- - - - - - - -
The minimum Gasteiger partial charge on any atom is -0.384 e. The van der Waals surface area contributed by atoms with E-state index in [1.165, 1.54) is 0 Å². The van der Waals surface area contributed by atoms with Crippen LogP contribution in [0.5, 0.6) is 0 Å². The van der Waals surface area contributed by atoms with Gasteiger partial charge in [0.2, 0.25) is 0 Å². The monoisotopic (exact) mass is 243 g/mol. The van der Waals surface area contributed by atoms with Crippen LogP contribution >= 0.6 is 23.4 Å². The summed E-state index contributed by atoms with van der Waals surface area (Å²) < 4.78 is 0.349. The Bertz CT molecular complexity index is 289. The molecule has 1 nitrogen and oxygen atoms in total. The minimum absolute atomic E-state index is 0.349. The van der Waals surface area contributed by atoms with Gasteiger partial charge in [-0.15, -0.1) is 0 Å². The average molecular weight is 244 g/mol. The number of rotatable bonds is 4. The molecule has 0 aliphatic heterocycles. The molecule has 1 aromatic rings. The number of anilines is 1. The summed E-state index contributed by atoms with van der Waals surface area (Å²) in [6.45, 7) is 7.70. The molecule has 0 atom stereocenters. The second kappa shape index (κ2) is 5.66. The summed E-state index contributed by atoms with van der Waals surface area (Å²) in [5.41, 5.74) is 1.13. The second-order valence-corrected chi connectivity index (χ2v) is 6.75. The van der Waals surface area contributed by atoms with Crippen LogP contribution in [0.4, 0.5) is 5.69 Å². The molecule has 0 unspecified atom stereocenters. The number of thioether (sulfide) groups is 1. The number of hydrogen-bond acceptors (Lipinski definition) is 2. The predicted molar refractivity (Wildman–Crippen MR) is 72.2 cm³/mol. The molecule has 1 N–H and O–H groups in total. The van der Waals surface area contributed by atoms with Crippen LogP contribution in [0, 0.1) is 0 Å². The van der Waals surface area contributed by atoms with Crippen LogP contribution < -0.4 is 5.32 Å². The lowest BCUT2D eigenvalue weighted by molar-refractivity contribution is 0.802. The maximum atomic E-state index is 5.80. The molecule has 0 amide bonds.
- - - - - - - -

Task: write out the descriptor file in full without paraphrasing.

The minimum Gasteiger partial charge on any atom is -0.384 e. The van der Waals surface area contributed by atoms with E-state index in [1.165, 1.54) is 0 Å². The van der Waals surface area contributed by atoms with Crippen LogP contribution in [0.5, 0.6) is 0 Å². The van der Waals surface area contributed by atoms with Gasteiger partial charge in [0.2, 0.25) is 0 Å². The monoisotopic (exact) mass is 243 g/mol. The van der Waals surface area contributed by atoms with Crippen LogP contribution >= 0.6 is 23.4 Å². The summed E-state index contributed by atoms with van der Waals surface area (Å²) < 4.78 is 0.349. The Bertz CT molecular complexity index is 289. The molecule has 1 nitrogen and oxygen atoms in total. The minimum absolute atomic E-state index is 0.349. The van der Waals surface area contributed by atoms with Gasteiger partial charge in [-0.15, -0.1) is 0 Å². The average molecular weight is 244 g/mol. The number of rotatable bonds is 4. The molecule has 0 aliphatic heterocycles. The molecule has 1 aromatic rings. The number of anilines is 1. The summed E-state index contributed by atoms with van der Waals surface area (Å²) in [6.45, 7) is 7.70. The molecule has 0 atom stereocenters. The second kappa shape index (κ2) is 5.66. The summed E-state index contributed by atoms with van der Waals surface area (Å²) in [5.41, 5.74) is 1.13. The second-order valence-corrected chi connectivity index (χ2v) is 6.75. The van der Waals surface area contributed by atoms with Crippen LogP contribution in [0.4, 0.5) is 5.69 Å². The molecule has 0 unspecified atom stereocenters. The number of thioether (sulfide) groups is 1. The number of hydrogen-bond acceptors (Lipinski definition) is 2. The predicted molar refractivity (Wildman–Crippen MR) is 72.2 cm³/mol. The molecule has 1 N–H and O–H groups in total. The van der Waals surface area contributed by atoms with Crippen LogP contribution in [0, 0.1) is 0 Å². The van der Waals surface area contributed by atoms with Crippen LogP contribution < -0.4 is 5.32 Å². The lowest BCUT2D eigenvalue weighted by molar-refractivity contribution is 0.802. The maximum atomic E-state index is 5.80. The molecule has 0 amide bonds.